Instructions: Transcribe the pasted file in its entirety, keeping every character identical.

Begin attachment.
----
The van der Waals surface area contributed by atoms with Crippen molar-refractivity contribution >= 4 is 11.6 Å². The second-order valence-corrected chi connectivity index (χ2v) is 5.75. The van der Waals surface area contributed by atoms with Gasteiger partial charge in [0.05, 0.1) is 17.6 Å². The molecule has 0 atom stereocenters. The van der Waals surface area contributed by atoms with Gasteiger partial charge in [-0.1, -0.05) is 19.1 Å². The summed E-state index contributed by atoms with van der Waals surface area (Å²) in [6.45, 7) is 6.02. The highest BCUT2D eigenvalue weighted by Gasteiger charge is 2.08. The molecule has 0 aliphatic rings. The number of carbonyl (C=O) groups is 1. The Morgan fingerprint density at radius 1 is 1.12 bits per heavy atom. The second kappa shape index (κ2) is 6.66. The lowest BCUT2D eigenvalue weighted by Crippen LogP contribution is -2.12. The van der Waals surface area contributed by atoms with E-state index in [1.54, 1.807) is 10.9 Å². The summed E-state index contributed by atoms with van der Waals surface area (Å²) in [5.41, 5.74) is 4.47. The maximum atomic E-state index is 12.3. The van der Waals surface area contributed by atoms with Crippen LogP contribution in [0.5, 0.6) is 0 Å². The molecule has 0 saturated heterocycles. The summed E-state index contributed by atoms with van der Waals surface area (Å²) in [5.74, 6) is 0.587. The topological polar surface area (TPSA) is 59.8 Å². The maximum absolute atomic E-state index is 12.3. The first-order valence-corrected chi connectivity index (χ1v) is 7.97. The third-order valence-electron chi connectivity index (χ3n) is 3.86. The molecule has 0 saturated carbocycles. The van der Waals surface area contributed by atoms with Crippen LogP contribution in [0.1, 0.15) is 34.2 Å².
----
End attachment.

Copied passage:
The van der Waals surface area contributed by atoms with Crippen molar-refractivity contribution >= 4 is 11.6 Å². The second-order valence-corrected chi connectivity index (χ2v) is 5.75. The van der Waals surface area contributed by atoms with Gasteiger partial charge in [0.05, 0.1) is 17.6 Å². The molecule has 0 atom stereocenters. The van der Waals surface area contributed by atoms with Gasteiger partial charge in [-0.1, -0.05) is 19.1 Å². The summed E-state index contributed by atoms with van der Waals surface area (Å²) in [6.45, 7) is 6.02. The highest BCUT2D eigenvalue weighted by Gasteiger charge is 2.08. The molecule has 0 aliphatic rings. The number of carbonyl (C=O) groups is 1. The Morgan fingerprint density at radius 1 is 1.12 bits per heavy atom. The second kappa shape index (κ2) is 6.66. The lowest BCUT2D eigenvalue weighted by Crippen LogP contribution is -2.12. The van der Waals surface area contributed by atoms with E-state index in [1.54, 1.807) is 10.9 Å². The summed E-state index contributed by atoms with van der Waals surface area (Å²) in [5.41, 5.74) is 4.47. The maximum atomic E-state index is 12.3. The van der Waals surface area contributed by atoms with Crippen LogP contribution in [0.5, 0.6) is 0 Å². The molecule has 0 saturated heterocycles. The summed E-state index contributed by atoms with van der Waals surface area (Å²) in [5.74, 6) is 0.587. The topological polar surface area (TPSA) is 59.8 Å². The maximum absolute atomic E-state index is 12.3. The first-order valence-corrected chi connectivity index (χ1v) is 7.97. The third-order valence-electron chi connectivity index (χ3n) is 3.86. The molecule has 0 saturated carbocycles. The van der Waals surface area contributed by atoms with Crippen LogP contribution in [0.1, 0.15) is 34.2 Å².